# Required Electric Motor Torque For Sm Car

• mdinitto
In summary, the conversation is about how to calculate the torque required for a small DC motor to move a shoebox-sized car, given the car's weight, wheel diameter, axle diameter, and speed. The conversation also touches on the effects of gear ratios and the number of wheels on the torque calculation.
mdinitto
I am trying to spec out a small dc motor for a shoebox sized car.

If I have a motor with a gear on it rotating a second gear with a gear ratio of 1:1 that is attached to the axle with a wheel at each end, how can I calculate how much torque the motor needs to be capable of supplying to move the car?

Car weight: 10lbs
Wheel diameter: 1.75"
Axle diameter: 0.125"
Car speed: 1ft/s
Wheel RPM (from 1ft/s and diameter): 131RPM

Experimentally I found that the car requires 0.8lbs of horizontal force to start rolling from rest.

I understand the effect of gear ratios (so I made them 1:1 for this question), but I am unsure how how the wheel diameter:axle diameter plays into the equation (if at all). I am also unsure of how directly to apply the force required to move the car from stop. Can this be applied to the tangent of the wheel to give a wheel torque of 0.8lb*wheel radius? Does this need to be multiplied/divided by 2 to take into account the 1 motor supplying torque for 2 wheels?

Thank you for your help! Please let me know if there is any other missing piece of information needed.

Alright well, why don't I take a stab at my own question and maybe someone else can take a look and see if if they agree or not... worth a shot, right?

If the force was applied to the front of the car, and the car started to move, that means that the equal but opposite force was applied by the wheels on the table...since the wheels contact the table at the tangent, then the 0.8lb was also applied by the tangent of the wheel to the ground, thus being the tangential force of the wheel.

Now if we apply an energy (power) balance and consider friction throughout the gears and such negligible, then we can take a look at each part...

Power = torque * RPM

Then you can look at each section…so if we had a gear ratio you would take that into account with its power staying constant, but the rpm and torque will shift depending on gear diameters/#teeth….but for the sake of this post, let's assume that the gears are 1:1, so the wheels are spinning at the same RPM as the motor….
Therefore, the wheels will have the same torque as the motor.

I am still unsure of whether I need to take into account the the fact that there are 2 wheels though.

Any thoughts?

Thank you!

Generally speaking, the number of wheels is irrelevant. (If you need more accuracy, you would have to account for the various losses in bearing friction, rolling resistance, etc.)

I'm not very clear on what specifically you are trying to determine/solve. You mention axle diameter, but that's not a factor, unless the axle is itself one of the "gears". Just consider the wheel diameter as another gear. (On a real vehicle with pneumatic tires you have to determine the rolling radius, which changes with inflation pressure, payload, wear, etc.)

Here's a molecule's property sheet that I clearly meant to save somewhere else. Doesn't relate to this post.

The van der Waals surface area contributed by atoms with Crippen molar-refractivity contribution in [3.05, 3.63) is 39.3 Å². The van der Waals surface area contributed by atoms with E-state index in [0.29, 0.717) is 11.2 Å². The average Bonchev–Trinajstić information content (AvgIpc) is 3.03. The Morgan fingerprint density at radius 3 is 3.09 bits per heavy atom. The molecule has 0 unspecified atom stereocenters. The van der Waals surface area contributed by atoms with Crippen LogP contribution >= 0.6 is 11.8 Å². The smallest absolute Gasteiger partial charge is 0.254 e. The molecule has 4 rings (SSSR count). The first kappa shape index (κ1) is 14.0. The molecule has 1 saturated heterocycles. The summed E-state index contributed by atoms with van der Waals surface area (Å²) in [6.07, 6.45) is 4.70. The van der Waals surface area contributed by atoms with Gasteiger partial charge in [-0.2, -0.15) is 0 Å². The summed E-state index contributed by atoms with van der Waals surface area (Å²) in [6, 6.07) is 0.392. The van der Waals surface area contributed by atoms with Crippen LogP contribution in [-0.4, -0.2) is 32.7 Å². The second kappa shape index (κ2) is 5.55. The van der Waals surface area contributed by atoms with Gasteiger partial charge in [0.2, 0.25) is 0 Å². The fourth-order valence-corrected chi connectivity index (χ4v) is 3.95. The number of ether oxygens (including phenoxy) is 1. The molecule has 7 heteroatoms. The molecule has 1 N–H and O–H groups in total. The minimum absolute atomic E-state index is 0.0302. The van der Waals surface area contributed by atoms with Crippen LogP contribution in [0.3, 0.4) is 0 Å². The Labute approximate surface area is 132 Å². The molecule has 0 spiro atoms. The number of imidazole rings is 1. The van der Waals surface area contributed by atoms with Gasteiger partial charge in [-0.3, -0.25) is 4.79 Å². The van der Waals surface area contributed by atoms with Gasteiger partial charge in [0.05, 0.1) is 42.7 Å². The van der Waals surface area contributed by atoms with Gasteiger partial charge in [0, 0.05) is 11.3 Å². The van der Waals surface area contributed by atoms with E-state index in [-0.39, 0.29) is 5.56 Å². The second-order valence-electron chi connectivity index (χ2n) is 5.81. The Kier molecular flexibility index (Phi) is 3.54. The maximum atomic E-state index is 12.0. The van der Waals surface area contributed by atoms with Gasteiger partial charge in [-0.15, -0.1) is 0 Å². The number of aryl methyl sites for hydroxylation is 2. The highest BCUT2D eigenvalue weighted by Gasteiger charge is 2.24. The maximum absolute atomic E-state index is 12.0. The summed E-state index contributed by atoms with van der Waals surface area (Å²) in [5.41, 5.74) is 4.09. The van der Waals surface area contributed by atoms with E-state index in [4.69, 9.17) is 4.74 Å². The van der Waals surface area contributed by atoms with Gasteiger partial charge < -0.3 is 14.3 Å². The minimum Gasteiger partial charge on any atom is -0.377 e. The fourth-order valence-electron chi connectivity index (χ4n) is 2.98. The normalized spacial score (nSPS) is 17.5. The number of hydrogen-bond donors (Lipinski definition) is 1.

## 1. What is the definition of required electric motor torque for a small car?

The required electric motor torque for a small car is the amount of rotational force that the motor must be able to produce in order to move the car forward. It is typically measured in units of Newton-meters (Nm) or pound-feet (lb-ft).

## 2. How is the required electric motor torque calculated for a small car?

The required electric motor torque for a small car is calculated by dividing the total weight of the car (including passengers and cargo) by the wheel radius and the gear ratio of the motor. This calculation takes into account the force needed to overcome the car's inertia and to move it at a desired speed.

## 3. Does the required electric motor torque vary for different types of small cars?

Yes, the required electric motor torque can vary for different types of small cars depending on their weight, size, and aerodynamics. For example, a small sports car may require a higher torque to achieve the same level of performance as a small sedan.

## 4. How does the required electric motor torque affect the acceleration and top speed of a small car?

The required electric motor torque directly impacts the acceleration and top speed of a small car. A higher torque will result in faster acceleration and a higher top speed, while a lower torque will result in slower acceleration and a lower top speed.

## 5. Are there any other factors that can affect the required electric motor torque for a small car?

Yes, there are other factors that can affect the required electric motor torque for a small car, such as the type of terrain the car will be driven on, the number of passengers and cargo, and the desired driving range. These factors should also be taken into consideration when determining the appropriate torque for a small car.

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